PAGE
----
Home otoscopes generally cost between $20 and $70, depending on size and features. Basic professional otoscopes cost around $100 to $200, whereas high-end professional models with all the bells and whistles can cost from $200 to $1,000.


  • Before you buy, find out how easy it is to switch between specula. It should be a straightforward process, but if it’s not, you may wish to look elsewhere.

  • Consider choosing an otoscope with a fiber optic light. These sit in a ring around the speculum, whereas a direct light source sits inside the speculum. With a fiber optic light, there's nothing obstructing your view through the speculum.

  • Be mindful of the potential for injury when using your otoscope. Rest your little finger on the cheek of the person you're examining while you hold the otoscope between your thumb and index finger. This way, if the patient suddenly moves their head toward you, your hand will go with them, and they won't jam the otoscope further into their ear canal.

  • Decide whether you need a case for your otoscope. Some otoscopes come with a case for carrying and storing. However, you may not require one. This all depends on how you intend to use your otoscope.
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Otoscopes with scratch-resistant lenses are far more durable than other choices and can stand up to heavy use without marring your view.


Q. What are otoscopes used for?
Otoscopes let you get a good look inside the ear. As such, they're used for diagnosing or assessing a range of ear-related complaints, including ear infections, perforated eardrums, excess ear wax, and foreign bodies stuck in the ear.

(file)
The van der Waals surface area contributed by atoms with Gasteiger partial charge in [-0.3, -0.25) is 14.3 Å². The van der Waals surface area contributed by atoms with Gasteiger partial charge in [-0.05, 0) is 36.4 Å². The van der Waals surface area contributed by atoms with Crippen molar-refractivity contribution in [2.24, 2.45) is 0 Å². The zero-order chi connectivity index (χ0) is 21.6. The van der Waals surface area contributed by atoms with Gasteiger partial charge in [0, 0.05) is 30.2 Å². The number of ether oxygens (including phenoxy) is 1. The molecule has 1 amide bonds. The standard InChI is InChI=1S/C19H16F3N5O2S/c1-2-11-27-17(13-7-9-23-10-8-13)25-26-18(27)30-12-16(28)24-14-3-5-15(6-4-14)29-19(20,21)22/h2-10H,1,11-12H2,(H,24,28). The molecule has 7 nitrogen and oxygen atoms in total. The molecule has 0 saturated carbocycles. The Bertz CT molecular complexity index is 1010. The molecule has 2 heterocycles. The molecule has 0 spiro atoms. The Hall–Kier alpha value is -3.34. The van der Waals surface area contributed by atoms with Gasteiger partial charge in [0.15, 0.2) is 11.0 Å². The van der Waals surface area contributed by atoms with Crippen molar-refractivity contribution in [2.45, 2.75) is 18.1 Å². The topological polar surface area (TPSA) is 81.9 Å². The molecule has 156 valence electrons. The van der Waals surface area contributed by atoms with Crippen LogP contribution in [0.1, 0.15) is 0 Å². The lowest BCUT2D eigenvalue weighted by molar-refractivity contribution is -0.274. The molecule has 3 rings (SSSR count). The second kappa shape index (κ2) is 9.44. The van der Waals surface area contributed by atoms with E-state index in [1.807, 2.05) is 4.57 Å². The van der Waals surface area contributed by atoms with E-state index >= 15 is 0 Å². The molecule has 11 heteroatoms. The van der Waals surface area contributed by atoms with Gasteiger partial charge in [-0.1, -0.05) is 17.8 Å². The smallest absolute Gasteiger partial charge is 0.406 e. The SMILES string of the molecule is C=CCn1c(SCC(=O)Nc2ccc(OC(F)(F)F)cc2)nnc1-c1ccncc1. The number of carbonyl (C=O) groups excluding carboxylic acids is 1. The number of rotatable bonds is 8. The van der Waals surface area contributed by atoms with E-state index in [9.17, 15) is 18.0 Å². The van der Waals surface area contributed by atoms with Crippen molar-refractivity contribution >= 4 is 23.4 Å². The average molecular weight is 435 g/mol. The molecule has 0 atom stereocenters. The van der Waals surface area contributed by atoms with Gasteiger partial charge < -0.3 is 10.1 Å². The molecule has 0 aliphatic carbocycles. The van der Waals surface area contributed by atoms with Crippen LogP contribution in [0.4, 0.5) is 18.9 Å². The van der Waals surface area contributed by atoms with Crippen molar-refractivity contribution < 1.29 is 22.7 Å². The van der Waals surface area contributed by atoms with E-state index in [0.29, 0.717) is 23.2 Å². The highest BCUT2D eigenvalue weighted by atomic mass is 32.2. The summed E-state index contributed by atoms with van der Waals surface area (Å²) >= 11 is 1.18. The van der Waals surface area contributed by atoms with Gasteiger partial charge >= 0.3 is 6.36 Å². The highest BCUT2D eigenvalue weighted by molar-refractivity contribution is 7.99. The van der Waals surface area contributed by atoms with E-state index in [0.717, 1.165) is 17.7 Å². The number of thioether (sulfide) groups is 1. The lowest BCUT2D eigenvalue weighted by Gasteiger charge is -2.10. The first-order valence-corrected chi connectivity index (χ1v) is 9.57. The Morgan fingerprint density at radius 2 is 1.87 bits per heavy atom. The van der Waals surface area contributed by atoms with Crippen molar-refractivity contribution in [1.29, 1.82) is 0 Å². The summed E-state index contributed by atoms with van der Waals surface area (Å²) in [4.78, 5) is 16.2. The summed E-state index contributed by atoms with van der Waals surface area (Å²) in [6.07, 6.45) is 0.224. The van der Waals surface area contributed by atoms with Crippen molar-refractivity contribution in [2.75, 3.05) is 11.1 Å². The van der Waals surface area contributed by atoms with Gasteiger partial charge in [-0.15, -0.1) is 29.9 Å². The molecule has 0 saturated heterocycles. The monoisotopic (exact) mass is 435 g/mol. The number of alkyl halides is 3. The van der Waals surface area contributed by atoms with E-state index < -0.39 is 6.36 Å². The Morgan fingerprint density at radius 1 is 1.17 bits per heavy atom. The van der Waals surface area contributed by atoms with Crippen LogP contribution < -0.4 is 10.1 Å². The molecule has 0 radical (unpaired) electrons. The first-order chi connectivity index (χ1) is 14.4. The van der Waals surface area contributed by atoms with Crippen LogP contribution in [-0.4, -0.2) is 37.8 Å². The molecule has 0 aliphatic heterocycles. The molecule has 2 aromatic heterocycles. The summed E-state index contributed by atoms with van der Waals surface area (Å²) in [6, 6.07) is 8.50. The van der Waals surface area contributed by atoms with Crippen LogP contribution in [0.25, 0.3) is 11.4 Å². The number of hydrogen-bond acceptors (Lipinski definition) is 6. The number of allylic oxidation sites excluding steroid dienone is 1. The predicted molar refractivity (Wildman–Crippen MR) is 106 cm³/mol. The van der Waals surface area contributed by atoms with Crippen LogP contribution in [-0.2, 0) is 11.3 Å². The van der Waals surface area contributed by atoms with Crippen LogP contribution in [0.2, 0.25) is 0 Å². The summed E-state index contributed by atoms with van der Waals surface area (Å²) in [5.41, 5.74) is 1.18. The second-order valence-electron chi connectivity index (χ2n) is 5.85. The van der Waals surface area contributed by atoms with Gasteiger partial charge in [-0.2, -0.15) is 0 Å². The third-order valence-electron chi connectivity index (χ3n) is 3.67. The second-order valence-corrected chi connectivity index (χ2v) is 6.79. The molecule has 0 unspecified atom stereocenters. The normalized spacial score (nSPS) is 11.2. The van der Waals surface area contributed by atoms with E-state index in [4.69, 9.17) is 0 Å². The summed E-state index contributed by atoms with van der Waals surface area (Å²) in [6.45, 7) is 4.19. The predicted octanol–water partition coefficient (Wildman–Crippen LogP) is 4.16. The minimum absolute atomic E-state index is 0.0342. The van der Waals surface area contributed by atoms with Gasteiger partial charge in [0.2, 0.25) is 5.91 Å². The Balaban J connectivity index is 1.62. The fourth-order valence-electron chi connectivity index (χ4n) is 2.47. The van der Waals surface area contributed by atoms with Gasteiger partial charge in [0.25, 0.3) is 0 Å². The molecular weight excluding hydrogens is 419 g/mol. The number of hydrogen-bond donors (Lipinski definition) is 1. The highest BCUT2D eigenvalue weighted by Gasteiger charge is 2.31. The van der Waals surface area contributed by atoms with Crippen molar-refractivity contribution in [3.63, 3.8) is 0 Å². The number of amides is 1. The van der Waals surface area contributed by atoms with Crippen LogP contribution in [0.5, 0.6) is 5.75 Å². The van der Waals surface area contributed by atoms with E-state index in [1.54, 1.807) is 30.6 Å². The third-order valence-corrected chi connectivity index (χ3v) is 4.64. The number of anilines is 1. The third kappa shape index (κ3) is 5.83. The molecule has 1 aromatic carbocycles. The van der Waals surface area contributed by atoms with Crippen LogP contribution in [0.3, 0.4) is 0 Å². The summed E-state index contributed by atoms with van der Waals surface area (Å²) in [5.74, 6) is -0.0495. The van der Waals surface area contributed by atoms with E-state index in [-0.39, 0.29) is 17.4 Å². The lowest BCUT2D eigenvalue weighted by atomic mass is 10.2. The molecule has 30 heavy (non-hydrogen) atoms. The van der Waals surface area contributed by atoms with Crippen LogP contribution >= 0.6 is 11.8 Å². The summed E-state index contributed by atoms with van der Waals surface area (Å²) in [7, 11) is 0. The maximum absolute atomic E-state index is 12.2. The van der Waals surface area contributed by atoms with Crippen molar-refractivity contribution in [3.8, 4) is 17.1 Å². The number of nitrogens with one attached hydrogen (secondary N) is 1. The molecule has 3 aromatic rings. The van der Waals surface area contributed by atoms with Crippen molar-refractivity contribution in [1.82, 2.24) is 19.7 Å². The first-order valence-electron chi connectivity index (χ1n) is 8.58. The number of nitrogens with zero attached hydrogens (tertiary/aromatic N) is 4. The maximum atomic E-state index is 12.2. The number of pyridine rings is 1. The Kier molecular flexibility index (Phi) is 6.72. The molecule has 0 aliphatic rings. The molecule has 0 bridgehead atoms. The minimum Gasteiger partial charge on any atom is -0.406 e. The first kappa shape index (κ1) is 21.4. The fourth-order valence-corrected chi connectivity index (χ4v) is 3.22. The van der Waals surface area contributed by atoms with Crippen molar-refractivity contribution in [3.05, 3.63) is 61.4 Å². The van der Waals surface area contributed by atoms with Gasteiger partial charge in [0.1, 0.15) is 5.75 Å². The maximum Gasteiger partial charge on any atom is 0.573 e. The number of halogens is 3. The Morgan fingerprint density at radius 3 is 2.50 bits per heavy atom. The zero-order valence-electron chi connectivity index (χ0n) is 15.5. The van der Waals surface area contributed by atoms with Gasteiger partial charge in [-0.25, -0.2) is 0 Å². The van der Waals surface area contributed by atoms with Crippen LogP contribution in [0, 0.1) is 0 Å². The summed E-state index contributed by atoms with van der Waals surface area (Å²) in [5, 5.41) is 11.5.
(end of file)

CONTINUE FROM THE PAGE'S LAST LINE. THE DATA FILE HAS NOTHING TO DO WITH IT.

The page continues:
Q. I'm not a medical professional. Can I use an otoscope at home?
There are no laws restricting otoscope use to medical professionals, so you absolutely can use one at home without any kind of qualification. They can be useful for parents of kids who suffer recurrent ear infections, for example, or for people who regularly get earwax blockages. That said, using an otoscope isn't an alternative to seeing a medical professional.

Q. What are the signs of an ear infection?
One of the most common reasons for people who aren't in the medical profession to buy an otoscope is to look for ear infections, so what are the signs? Ear infections are often characterized by red, inflamed ear drums and/or fluid in the ear, which may be clear, yellow, or green. However, some ear infections have a non-standard presentation, so if your child is complaining of ear pain, see a pediatrician or nurse, even if you don't see any obvious signs of infection with your otoscope.